If you adjust the thickness or thinness at either end, you'll likely need to adjust the middle pink node too, just to maintain consistency.

If you'd like to thicken one small area somewhere along the course of the river (perhaps to create a wide, shallow bend), you can add additional pink nodes. Hold Ctrl and click on an existing pink node, and this will duplicate it. Drag the duplicate node along the path, and use it to adjust the line thickness as required. You can make as many duplicate nodes as you need.

When you're satisfied with what you have, finalise the effect by clicking Path > Object to Path. This will convert your river to a filled path.

Here's my finished river, with the colour changed to match the coastline (which I forgot to do earlier!) I usually do a small amount of tweaking to the nodes after running the above steps, just to improve the look of the rivers. It's at most a minute or two on each river, so it's doesn't take especially long.

River after applying Power Stroke
Fig 5: My first river

You'll note from my screenshots that the river mouth is sticking well out into the sea. We'll fix that at the end, once we've finished all our rivers. For now, make sure all your rivers extend out a bit into the sea, and we'll deal with them all later.

Repeat the above steps working on each river individually until you've done them all. To quickly recap: select your river (after drawing it afresh, or moving from the 'Plan' layer), adjust its course if required, Fractalize, smooth the nodes, apply the Power Stroke and tweak as required, then finalise with Object to Path.

Here's my map after fixing up all the rivers.

All rivers on the map have the Power Stroke effect applied
Fig 6: All rivers fixed with the Power Stroke and a bit of Fractalizing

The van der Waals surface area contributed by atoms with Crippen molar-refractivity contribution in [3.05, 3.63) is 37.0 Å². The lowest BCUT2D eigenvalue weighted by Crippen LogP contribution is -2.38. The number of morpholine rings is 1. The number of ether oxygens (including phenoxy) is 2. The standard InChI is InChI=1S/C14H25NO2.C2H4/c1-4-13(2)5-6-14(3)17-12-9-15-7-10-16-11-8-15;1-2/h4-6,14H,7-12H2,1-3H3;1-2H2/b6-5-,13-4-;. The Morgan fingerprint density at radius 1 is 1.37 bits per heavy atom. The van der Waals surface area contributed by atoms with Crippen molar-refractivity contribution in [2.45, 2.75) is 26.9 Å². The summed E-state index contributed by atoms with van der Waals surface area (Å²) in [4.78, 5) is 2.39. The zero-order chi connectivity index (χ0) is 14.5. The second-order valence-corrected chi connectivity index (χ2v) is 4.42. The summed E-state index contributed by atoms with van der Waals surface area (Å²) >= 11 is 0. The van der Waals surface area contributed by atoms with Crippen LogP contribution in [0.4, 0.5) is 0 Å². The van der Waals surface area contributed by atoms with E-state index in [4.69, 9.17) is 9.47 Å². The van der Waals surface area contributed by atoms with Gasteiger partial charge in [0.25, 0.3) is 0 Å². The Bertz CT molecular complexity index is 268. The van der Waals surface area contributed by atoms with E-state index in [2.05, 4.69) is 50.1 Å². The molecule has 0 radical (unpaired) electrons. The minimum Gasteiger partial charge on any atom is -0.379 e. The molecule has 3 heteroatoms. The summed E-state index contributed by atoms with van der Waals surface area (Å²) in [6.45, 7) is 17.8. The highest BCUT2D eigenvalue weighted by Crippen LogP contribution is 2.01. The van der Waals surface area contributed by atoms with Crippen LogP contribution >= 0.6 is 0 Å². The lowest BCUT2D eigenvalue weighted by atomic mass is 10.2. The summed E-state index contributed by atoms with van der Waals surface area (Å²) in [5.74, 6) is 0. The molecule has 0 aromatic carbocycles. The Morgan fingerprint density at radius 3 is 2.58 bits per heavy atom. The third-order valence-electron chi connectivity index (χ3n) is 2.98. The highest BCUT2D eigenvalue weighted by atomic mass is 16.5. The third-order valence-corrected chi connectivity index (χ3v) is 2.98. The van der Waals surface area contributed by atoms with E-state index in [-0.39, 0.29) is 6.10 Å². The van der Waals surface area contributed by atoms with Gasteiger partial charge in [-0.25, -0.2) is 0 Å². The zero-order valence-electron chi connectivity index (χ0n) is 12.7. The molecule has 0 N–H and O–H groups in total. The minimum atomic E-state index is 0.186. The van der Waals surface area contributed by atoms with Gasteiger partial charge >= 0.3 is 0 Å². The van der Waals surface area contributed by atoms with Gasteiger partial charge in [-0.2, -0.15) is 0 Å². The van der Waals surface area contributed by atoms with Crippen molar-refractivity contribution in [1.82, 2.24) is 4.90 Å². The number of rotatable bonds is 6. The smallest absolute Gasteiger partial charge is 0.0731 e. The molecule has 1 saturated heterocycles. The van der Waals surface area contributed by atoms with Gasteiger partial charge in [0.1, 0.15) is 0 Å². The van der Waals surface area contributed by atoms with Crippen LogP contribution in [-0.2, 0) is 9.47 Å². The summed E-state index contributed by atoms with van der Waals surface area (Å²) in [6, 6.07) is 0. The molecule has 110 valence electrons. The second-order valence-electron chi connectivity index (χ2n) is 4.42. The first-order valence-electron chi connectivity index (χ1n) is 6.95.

Now we'll deal with those ends that stick into the sea.

Fix the river mouths where they meet the coastlines

Make sure your 'Plan' layer is locked again before you go any further. Next, drag the mouse over all your rivers and click Path > Union (or Ctrl + +). This combines the rivers into one single object.

Now we want to cut off the protruding bits, and we'll do that with the Intersection command.

Unlock the 'Island Shape' layer temporarily. Click the island shape and press Ctrl + D to duplicate. Right click on the copy and select 'Move to Layer', selecting Rivers as the layer. Relock the 'Island Shape' layer.

Back on the Rivers layer, click the island shape, hold Shift, then click the rivers object. Now click Path > Intersection. This command will remove any bits that aren't common to both objects. In other words, it'll cut off the parts of the river that stick out beyond the island coast.

This gets us what we want, but it's worthwhile spending a little bit of time going round the coastlines and checking what each river mouth looks like. I feel it looks much better if river mouths have something of a 'Y' shape where they meet the coastline. Take a look at the screenshot below.

Before and after shots showing the result of adjusting the mouth of the river
Fig 7: The river mouth is adjusted to indent slightly

You can achieve this look by manipulating the Coastline Stroke and the Rivers object. You'll need to unlock the 'Coastline Stroke' layer, and switch between that and the Rivers layer adjusting the nodes as required. It will probably help if you temporarily change your rivers colour to a different shade from the coastline, so that you can tell them apart.

Here's an example screenshot where I've added a 'Y' shaped indent in the coastline stroke, then tweaked the river mouth so that it merges nicely into the coastline. I've made the river a pink colour and lowered the opacity so that you can see what I've done. Try to adjust the nodes at the end of the river so that they curve nicely into the coastline stroke.

An example adjustment to the river mouth shape to blend better with the coastline
Fig 8: How to adjust the river mouth to merge with the coastline stroke

This step is optional. It only takes a few minutes and improves the look of the map, but it's your choice whether you want to spend the time.

When you're finished, lock both the 'Coastline Stroke' and the 'Rivers' layers. Save your work and run Clean Up Document.

Here's my latest work-in-progress after finishing up the rivers.

The map with the rivers added
Fig 9: The final work-in-progress after completing the rivers


In this section, we added rivers to our map, gave them some wiggle and randomness, and improved the coastlines at the river mouths. In Part Nine, we'll work on the forests.